SAN SALVADOR (Reuters) – Honduras called on Monday for the United States to stop separating immigrant children from their parents at the U.S. border, while El Salvador warned that the policy puts children’s health at risk and could cause psychosocial scars.
El Salvador’s foreign ministry said in a statement that the Trump administration’s hardline policy of separating immigrant parents and children violated human rights and “strongly urged” for an end to the practice.
“These provisions are mainly affecting migrant children and adolescents … exposing them to extremely adverse conditions, which will surely have consequences in their physical health and long-term psychosocial development,” the statement said.
The administration of U.S. President Donald Trump has responded to an increase in immigration from Central America with a “zero tolerance” migration policy that provides for the arrest of all adults caught trying to enter the United States illegally, including those seeking asylum.
Images of children and youths sitting in concrete-floored cages in U.S. detention centers have fanned outrage over the policy. Trump administration officials have defended the policy as a way to secure the border and deter illegal immigrants.
Official figures indicate that from mid-April to May, U.S. authorities have divided more than 2,000 children from their families. Many are from Central America, where immigrants are fleeing poverty and widespread gang violence.
El Salvador insisted parents had the right to know where their children were and asked that consular officials be “speedily” notified of where the children have been taken.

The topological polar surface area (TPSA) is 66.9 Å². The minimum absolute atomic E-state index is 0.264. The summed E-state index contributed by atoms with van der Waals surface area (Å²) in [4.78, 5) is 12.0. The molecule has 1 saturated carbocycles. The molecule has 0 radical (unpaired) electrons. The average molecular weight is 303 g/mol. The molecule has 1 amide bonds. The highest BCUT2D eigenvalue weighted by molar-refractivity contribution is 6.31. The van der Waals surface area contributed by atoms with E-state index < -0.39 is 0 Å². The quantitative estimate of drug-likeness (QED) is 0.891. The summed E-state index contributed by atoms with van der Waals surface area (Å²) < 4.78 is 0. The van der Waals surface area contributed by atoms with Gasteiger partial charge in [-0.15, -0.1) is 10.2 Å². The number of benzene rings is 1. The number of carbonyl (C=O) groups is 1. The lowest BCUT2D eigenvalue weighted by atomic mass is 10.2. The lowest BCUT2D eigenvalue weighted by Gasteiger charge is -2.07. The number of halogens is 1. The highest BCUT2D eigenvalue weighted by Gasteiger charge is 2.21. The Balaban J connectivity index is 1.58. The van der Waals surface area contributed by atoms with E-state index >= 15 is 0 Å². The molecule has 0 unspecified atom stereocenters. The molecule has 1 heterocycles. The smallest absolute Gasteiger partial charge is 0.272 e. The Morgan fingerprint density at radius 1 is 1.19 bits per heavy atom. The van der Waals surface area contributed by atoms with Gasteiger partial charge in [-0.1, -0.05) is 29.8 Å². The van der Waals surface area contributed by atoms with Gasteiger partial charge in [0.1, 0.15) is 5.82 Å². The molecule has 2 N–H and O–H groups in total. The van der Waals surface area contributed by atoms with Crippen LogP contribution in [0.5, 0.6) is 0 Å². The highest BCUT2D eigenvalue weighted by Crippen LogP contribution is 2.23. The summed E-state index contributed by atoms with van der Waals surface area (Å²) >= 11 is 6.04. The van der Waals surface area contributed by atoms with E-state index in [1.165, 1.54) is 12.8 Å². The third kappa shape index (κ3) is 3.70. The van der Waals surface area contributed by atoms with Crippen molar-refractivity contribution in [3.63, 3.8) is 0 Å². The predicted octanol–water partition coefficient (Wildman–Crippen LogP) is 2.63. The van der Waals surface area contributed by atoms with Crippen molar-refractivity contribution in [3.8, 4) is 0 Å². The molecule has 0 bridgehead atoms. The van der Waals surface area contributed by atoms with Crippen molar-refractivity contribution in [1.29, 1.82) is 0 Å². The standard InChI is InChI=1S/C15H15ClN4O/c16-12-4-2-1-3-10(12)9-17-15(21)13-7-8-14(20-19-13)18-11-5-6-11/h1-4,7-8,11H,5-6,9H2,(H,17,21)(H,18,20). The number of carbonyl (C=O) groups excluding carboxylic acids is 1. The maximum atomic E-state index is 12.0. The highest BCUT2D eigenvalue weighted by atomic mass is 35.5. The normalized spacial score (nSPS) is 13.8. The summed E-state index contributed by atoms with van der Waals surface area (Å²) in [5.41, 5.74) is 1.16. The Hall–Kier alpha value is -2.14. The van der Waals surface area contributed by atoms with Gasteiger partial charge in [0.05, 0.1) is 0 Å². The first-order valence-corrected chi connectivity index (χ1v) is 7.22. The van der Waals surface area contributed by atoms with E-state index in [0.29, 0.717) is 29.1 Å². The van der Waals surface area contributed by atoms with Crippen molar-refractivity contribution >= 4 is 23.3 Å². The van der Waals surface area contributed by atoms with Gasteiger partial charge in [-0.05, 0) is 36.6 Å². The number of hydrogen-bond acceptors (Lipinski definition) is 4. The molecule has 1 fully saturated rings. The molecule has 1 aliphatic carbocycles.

Honduran President Juan Orlando Hernandez on Monday also called for an end to the family separations after meeting with U.S. Secretary of State Mike Pompeo, echoing the call that children’s rights should come first.
“We can also see how many leaders, from both parties in Congress … have also emphasized that this should not continue,” he said, calling on U.S. lawmakers to take action.
U.S. Democrats blasted conditions in detention centers while the Republican-controlled U.S. House of Representatives moved toward voting later this week on two pieces of immigration-related legislation.
For its part, the government of Guatemala, which has tried to show support for Trump and backed his decision to move the U.S. embassy in Israel to Jerusalem, refrained from criticism.
“We are respectful of foreign policy on migration issues,” Guatemalan presidential spokesman Heinz Heimann told a news conference.
Additional reporting by Sofia Menchu in GUATEMALA CITY and Gustavo Palencia in TEGUCIGALPA; Editing by Simon cameron-Moore